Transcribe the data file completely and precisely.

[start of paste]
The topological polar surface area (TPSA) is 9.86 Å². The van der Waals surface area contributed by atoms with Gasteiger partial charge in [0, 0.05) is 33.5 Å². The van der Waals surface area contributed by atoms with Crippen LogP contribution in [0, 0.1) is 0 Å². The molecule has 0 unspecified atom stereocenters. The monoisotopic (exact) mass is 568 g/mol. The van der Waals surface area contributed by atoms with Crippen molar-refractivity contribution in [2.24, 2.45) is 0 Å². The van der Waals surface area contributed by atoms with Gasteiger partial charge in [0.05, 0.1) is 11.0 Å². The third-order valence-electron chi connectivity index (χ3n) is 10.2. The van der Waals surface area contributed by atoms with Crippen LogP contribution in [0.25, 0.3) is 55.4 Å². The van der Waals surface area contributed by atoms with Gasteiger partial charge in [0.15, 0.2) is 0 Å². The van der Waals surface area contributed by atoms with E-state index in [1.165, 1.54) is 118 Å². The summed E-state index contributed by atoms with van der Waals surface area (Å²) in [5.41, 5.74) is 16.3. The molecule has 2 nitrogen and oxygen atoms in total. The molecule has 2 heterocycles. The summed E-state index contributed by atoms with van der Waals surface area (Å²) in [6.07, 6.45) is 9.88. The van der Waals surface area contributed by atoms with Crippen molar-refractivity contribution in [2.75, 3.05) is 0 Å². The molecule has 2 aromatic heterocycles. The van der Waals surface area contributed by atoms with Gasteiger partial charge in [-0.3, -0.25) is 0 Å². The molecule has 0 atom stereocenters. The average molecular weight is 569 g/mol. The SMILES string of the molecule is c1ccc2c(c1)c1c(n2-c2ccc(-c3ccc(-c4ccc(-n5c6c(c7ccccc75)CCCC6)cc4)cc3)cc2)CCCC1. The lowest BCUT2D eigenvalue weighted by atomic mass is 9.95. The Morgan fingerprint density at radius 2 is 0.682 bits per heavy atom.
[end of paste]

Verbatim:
The topological polar surface area (TPSA) is 9.86 Å². The van der Waals surface area contributed by atoms with Gasteiger partial charge in [0, 0.05) is 33.5 Å². The van der Waals surface area contributed by atoms with Crippen LogP contribution in [0, 0.1) is 0 Å². The molecule has 0 unspecified atom stereocenters. The monoisotopic (exact) mass is 568 g/mol. The van der Waals surface area contributed by atoms with Crippen molar-refractivity contribution in [2.24, 2.45) is 0 Å². The van der Waals surface area contributed by atoms with Gasteiger partial charge in [0.05, 0.1) is 11.0 Å². The third-order valence-electron chi connectivity index (χ3n) is 10.2. The van der Waals surface area contributed by atoms with Crippen LogP contribution in [0.25, 0.3) is 55.4 Å². The van der Waals surface area contributed by atoms with Gasteiger partial charge in [0.15, 0.2) is 0 Å². The van der Waals surface area contributed by atoms with E-state index in [1.165, 1.54) is 118 Å². The summed E-state index contributed by atoms with van der Waals surface area (Å²) in [5.41, 5.74) is 16.3. The molecule has 2 nitrogen and oxygen atoms in total. The molecule has 2 heterocycles. The summed E-state index contributed by atoms with van der Waals surface area (Å²) in [6.07, 6.45) is 9.88. The van der Waals surface area contributed by atoms with Crippen molar-refractivity contribution in [2.75, 3.05) is 0 Å². The molecule has 2 aromatic heterocycles. The van der Waals surface area contributed by atoms with Gasteiger partial charge in [-0.3, -0.25) is 0 Å². The molecule has 0 atom stereocenters. The average molecular weight is 569 g/mol. The SMILES string of the molecule is c1ccc2c(c1)c1c(n2-c2ccc(-c3ccc(-c4ccc(-n5c6c(c7ccccc75)CCCC6)cc4)cc3)cc2)CCCC1. The lowest BCUT2D eigenvalue weighted by atomic mass is 9.95. The Morgan fingerprint density at radius 2 is 0.682 bits per heavy atom.